I have always found football to be an outlet. Always. In my darkest days, I have still found pleasure in, if nothing else, delivering a perfectly weighted through ball. I have spent weeks at a time looking forward to the meditative clear-mindedness I only experienced lacing up my boots. I have felt the burden of constant anxiety instantly dissipate, taking a bouncing ball in stride and turning to look for a teammate making a run behind the line. No matter what has come and gone in my life: relationships, jobs, friendships – football has been a constant for me. Even in a year-long losing streak.
We started a five-a-side team with measured optimism. We had a few really handy players, a few, like me, that were middle-of-the-road, and a few that would last a game or two then go silent in the group chat, or would prove themselves to be way off the pace.
We were not up to scratch from the off, playing against groups of guys stronger, faster, and more clinical than us, who had clearly been playing together for years. In our first season we picked up two wins by forfeit, were pushed up the table by some latecomers to the team, and somehow made the semi-finals.
We started brightly but were getting soundly beaten by half-time and it was clear the heads had dropped, mine included. As captain, I gave a team-talk which equated to “enjoy kicking the ball about for the next few minutes, lads, because this is the end of the road for us”. We were battered.
I quickly learned that just because I found football to be my outlet, there to lean on when not much else was, that did not necessarily mean all my teammates felt the same way. As our losing streak dragged on, it became difficult to even field a team, as those not so invested became less enthused with the prospect of turning up to cop another drubbing. I began to dread returning home after a game to face the “did you win?” questions, and have to deliver yet another defeated “not this week.”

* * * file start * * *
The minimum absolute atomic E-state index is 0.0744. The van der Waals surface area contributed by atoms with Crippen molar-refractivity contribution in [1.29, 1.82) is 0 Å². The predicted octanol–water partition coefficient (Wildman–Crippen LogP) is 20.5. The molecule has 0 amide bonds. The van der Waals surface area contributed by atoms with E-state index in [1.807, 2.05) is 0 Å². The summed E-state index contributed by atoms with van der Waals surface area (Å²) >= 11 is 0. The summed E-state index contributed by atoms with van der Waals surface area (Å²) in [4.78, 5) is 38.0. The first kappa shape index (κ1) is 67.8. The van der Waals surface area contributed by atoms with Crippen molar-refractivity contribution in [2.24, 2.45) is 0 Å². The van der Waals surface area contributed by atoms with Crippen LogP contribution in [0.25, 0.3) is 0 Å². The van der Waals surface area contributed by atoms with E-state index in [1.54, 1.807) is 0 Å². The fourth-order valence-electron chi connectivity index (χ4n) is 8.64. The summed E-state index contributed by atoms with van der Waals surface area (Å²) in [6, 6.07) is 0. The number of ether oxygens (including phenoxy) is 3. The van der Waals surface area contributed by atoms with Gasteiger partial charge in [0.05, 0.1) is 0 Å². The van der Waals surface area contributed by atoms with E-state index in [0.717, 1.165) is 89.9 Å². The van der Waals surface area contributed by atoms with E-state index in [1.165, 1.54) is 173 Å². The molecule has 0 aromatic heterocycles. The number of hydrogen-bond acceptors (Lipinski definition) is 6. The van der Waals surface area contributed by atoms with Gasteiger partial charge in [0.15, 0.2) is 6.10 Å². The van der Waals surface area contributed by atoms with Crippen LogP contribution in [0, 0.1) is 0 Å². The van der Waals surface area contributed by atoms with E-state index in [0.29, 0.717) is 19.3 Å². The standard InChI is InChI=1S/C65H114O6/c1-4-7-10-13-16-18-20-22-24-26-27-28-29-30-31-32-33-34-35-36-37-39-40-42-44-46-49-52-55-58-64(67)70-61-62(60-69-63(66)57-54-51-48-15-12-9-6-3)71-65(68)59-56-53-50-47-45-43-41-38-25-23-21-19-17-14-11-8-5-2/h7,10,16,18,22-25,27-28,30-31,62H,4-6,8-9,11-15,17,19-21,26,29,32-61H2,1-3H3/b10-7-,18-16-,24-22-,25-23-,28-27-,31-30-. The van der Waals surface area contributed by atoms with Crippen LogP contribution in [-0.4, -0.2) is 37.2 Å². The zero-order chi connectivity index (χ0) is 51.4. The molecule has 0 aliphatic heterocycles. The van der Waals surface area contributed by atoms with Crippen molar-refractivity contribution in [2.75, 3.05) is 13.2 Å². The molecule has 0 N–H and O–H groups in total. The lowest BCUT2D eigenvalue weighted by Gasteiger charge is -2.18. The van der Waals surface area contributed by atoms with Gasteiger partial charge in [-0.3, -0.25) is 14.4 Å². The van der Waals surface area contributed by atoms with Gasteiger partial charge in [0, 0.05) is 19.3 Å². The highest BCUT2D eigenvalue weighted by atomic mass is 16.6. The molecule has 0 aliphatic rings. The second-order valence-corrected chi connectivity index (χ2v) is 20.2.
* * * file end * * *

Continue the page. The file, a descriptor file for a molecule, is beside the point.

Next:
Whether you like it or not, it is hard to deny that psychology plays a massive part in football, and that of a 5-a-side team is a prime example. While we set our team up as a social venture and something to do on Tuesday nights, we had guys used to winning, and intent on winning more. Adversely, we had a few lads not used to the fast-paced physicality of 5-a-side, who tended to go into their shells and panic with the ball. The result of this was that we found ourselves stuck in a long losing streak we just couldn’t snap.
Psychologists believe breaking a losing streak is often done through one of two means:
1. By complete happenstance – the opposition is off-colour and doesn’t click, allowing the team on a losing streak to grow in confidence as the game wears on and to hold out for a win.
2. Through the introduction of a new stimulus, be that a new coach, player or system. This can help a team “snap out of it” and gain a fresh, winning, perspective.
Our losing streak snapped through a little of both. Like all 5-a-side teams, we improved drastically the moment we had a permanent and capable goalkeeper. Some player turnovers made us stronger on the pitch, and we became a team capable of pushing opponents all the way. Our ten-goal hammerings had been reduced to one, two and three-goal deficits.
By the time we faced the league leaders we had played close to three full winless seasons. They had lost just once and at the time of our game we were riddled with injuries – our best player and strongest voice on the pitch sat and watched from the sidelines.
Like a relegation-threatened team 1-0 up at the Emirates, we sat deep and clung to a narrow lead. The league leaders peppered our goal and began to turn on each other with each skied shot or sloppy touch. A scuffed effort bobbed safely into our goalkeeper’s hands with six seconds to go and us clinging to a 3-2 lead. We stopped the clock on our losing streak at 322 calendar days and just as it had been for me countless times before, football was there.
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